PSMA redirects cell survival signaling from the MAPK to the PI3K-AKT pathways to promote the progression of prostate cancer. Caromile LA, Dortche K, Rahman MM, Grant CL, Stoddard C, Ferrer FA, Shapiro LH. Sci Signal. 2017 Mar 14;10(470). pii: eaag3326. doi: 10.1126/scisignal.aag3326.
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The prostates that have PSMA (left) clearly have more tumor cells (purple) that have expanded the ducts to occlude the normally clear areas, perturbed the cellular organization within the ducts and disrupted the overall structure of the prostate; consistent with rapidly progressing tumors. Cells in the tumors without PSMA (right) appear to be growing more slowly since the ductal and interstitial space and structure is maintained somewhat, consistent with a less aggressive tumor.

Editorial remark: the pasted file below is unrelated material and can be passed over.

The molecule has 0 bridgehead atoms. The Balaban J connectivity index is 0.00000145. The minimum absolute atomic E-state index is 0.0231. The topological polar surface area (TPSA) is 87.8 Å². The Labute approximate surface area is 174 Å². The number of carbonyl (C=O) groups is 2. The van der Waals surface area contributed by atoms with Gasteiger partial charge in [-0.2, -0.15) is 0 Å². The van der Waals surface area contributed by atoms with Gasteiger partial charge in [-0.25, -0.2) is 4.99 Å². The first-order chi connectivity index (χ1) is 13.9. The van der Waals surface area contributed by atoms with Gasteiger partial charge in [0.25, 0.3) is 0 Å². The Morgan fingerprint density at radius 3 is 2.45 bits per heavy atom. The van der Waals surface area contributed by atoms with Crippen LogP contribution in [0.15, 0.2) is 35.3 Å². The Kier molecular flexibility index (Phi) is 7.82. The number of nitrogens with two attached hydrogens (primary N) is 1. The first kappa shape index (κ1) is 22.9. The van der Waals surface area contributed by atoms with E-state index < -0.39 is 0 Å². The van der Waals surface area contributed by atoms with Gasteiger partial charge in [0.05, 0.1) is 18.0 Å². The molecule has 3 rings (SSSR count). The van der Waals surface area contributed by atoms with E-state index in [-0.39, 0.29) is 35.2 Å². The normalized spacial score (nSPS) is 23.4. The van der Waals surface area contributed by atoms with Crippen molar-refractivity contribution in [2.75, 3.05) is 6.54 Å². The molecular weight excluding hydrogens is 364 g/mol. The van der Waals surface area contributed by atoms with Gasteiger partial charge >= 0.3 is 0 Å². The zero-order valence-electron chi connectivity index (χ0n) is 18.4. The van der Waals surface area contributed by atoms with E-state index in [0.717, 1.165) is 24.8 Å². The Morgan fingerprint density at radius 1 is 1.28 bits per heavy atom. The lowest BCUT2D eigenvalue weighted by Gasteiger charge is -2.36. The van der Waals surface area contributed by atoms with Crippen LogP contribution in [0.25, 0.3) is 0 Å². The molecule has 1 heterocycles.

My laboratory utilizes approaches from tumor biology, biochemistry, mathematical modeling and metabolomics to discover new and effective ways of detecting and treating prostate cancer. We are particularly interested in the transmembrane peptidase biomarker prostate specific membrane antigen (PSMA) and its role in detection and management of prostate cancer as well as its molecular role in disease progression. PSMA is a folate hydrolase encoded by the FOLH1 gene that is expressed at low levels on the cell surface of normal prostate epithelium and other organs, and is progressively and specifically upregulated in approximately 80% of primary PC tumors where it correlates negatively with prognosis. Current research projects involve: 1) defining PSMAs role in signal transduction pathway switching in prostate cancer; 2) exploring the functional contributions of prostate cancer-associated SNPs in the gene encoding PSMA, FOLH1, in African American men from NCI GMaP region 4; 3) mathematical modeling of PSMA and in glutamate addiction and prostate cancer progression. These studies may lead not only lead to the development of novel therapeutic strategies in the treatment of and detection of prostate cancer by preventing the progression, metastasis, and vascularization of tumors but since cancer is one of the most common diseases worldwide, this research is an important tool for researchers, clinicians, policy makers, and citizens in understanding this disease.